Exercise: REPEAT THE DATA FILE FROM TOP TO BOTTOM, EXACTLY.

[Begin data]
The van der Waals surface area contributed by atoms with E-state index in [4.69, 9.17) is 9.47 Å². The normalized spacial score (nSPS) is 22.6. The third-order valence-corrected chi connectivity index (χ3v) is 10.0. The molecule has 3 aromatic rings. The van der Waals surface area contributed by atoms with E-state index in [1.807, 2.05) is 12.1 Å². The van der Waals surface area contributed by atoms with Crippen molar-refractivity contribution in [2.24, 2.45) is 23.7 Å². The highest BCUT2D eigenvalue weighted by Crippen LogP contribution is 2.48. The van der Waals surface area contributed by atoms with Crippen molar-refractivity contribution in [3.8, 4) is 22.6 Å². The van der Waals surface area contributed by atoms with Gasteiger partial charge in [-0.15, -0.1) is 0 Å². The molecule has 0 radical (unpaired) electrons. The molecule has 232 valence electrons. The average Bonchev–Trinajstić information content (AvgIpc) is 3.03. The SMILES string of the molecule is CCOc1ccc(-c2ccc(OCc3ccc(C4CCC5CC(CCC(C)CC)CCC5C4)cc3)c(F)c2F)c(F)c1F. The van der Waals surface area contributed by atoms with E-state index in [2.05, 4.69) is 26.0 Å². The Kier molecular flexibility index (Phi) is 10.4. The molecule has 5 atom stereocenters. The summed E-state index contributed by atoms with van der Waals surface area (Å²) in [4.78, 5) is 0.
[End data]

The van der Waals surface area contributed by atoms with E-state index in [4.69, 9.17) is 9.47 Å². The normalized spacial score (nSPS) is 22.6. The third-order valence-corrected chi connectivity index (χ3v) is 10.0. The molecule has 3 aromatic rings. The van der Waals surface area contributed by atoms with E-state index in [1.807, 2.05) is 12.1 Å². The van der Waals surface area contributed by atoms with Crippen molar-refractivity contribution in [2.24, 2.45) is 23.7 Å². The highest BCUT2D eigenvalue weighted by Crippen LogP contribution is 2.48. The van der Waals surface area contributed by atoms with Crippen molar-refractivity contribution in [3.8, 4) is 22.6 Å². The van der Waals surface area contributed by atoms with Gasteiger partial charge in [-0.15, -0.1) is 0 Å². The molecule has 0 radical (unpaired) electrons. The molecule has 232 valence electrons. The average Bonchev–Trinajstić information content (AvgIpc) is 3.03. The SMILES string of the molecule is CCOc1ccc(-c2ccc(OCc3ccc(C4CCC5CC(CCC(C)CC)CCC5C4)cc3)c(F)c2F)c(F)c1F. The van der Waals surface area contributed by atoms with E-state index in [2.05, 4.69) is 26.0 Å². The Kier molecular flexibility index (Phi) is 10.4. The molecule has 5 atom stereocenters. The summed E-state index contributed by atoms with van der Waals surface area (Å²) in [4.78, 5) is 0.